With “gale force singing and power” (The Chicago Tribune) and a “fiercely expressive” (NPR Music) presence, Grammy nominee Shemekia Copeland is alternately sultry, tender, and roaring. No matter the tune, she keeps it rocking – whether she’s bringing the spirit to a gospel-fueled R&B number, belting out the blues, or crooning a country-flavored ballad. With her unique interpretation of roots, soul, and contemporary blues, infused with an unflinching look at social injustice, she takes an edgy, modern approach to music and lyrics.
Three of her albums have been nominated for Grammy awards: “Outskirts of Love” in 2016, “33 1/3” in 2013, and “Wicked” in 2001; she has won the readers’ and critics’ Living Blues Awards year over year; her records have been produced by the likes of Dr. John and Steve Cropper. Copeland has opened for the Rolling Stones and sung with legends such as Eric Clapton, Bonnie Raitt, B.B. King, Buddy Guy, Mick Jagger, Keith Richards, Carlos Santana, and James Cotton.
In her Outskirts of Love tour, which she brings to Saint Rose on Dec. 16 immediately following her major engagement at New York City’s famed Iridium club, Copeland is at her most charismatic. A musical tour de force, the set features Copeland rocking out on the title tune, an anthem to the indomitable female spirit in the face of adversity; honoring her bluesman father, the late Johnny Clyde Copeland, with her Afrobeat-inspired version of his classic, “Devil’s Hand;“ confronting homelessness in “Cardboard Box;” and bringing her singular vision to songs immortalized by ZZ Top, Creedence Clearwater Revival, Albert King, Sonny Terry and Brownie McGhee, and others.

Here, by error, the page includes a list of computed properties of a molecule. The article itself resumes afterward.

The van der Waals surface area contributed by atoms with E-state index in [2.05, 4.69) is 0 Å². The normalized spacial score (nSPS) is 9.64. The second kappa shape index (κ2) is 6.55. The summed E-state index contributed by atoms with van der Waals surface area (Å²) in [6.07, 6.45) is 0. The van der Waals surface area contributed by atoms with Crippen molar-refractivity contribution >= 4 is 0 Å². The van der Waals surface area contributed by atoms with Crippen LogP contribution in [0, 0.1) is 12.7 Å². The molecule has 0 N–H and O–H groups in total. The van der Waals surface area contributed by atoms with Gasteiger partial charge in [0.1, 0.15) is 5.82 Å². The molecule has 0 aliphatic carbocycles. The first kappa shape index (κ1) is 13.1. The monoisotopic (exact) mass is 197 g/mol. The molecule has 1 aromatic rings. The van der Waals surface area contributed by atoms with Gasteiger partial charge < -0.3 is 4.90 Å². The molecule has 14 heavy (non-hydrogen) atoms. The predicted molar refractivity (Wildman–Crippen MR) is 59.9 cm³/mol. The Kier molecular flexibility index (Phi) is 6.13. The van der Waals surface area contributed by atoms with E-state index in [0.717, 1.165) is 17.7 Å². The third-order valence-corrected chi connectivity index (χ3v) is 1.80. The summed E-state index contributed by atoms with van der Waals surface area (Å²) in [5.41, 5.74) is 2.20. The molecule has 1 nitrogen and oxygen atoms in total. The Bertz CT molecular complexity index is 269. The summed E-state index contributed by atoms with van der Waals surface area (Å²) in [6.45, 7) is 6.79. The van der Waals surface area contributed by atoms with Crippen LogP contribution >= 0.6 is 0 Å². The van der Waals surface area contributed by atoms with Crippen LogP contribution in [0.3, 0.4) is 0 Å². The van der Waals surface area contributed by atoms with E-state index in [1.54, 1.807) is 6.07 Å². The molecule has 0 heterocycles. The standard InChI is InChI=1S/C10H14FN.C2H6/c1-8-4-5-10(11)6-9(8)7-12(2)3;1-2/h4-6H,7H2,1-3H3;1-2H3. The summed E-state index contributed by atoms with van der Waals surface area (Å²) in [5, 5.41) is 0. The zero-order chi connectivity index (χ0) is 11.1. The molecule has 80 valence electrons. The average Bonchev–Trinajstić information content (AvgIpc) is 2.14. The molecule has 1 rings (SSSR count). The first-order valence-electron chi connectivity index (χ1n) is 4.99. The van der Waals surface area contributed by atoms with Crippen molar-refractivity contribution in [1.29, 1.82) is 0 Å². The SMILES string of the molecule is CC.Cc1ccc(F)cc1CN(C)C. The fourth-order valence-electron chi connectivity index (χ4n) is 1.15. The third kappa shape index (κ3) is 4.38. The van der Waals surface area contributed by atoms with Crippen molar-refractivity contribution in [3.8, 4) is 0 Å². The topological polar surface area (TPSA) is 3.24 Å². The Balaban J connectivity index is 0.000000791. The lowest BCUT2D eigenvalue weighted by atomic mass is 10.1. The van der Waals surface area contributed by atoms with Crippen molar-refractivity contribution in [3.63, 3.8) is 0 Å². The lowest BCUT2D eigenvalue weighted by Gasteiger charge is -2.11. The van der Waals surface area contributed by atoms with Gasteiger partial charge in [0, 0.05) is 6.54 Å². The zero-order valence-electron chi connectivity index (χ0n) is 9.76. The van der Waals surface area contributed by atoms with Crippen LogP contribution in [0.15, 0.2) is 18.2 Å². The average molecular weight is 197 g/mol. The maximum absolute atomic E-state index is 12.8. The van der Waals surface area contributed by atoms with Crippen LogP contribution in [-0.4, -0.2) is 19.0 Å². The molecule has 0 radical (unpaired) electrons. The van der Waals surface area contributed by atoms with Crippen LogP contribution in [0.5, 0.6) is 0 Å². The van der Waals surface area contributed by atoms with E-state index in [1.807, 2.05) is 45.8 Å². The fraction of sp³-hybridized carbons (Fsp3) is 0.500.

Hailing from Harlem, Copeland is a natural talent who began singing at an early age, performing at the age of only eight with her beloved father at the famed Cotton Club. When her father’s declining health began to slow him down, Copeland started opening – and sometimes stealing – his shows. “Dad wanted me to think I was helping him out by opening his shows when he was sick, but really he was doing it all for me, to get me that exposure,” she said.
Copeland debuted at age 18 with her CD, the critically acclaimed Turn the Heat Up. “Nothing short of uncanny,” mused The Village Voice; “She roars with a sizzling hot intensity,” wrote the Boston Globe. With thousands of performances at clubs, festivals, and concert halls around the world, Copeland brings her fire and electricity to the Saint Rose stage.
Who: Shemekia Copeland, singer-songwriter
When: 8 p.m. Dec. 16 (Box office opens at 7 p.m.; doors open at 7:30 p.m.)
Where: Massry Center for the Arts, The College of Saint Rose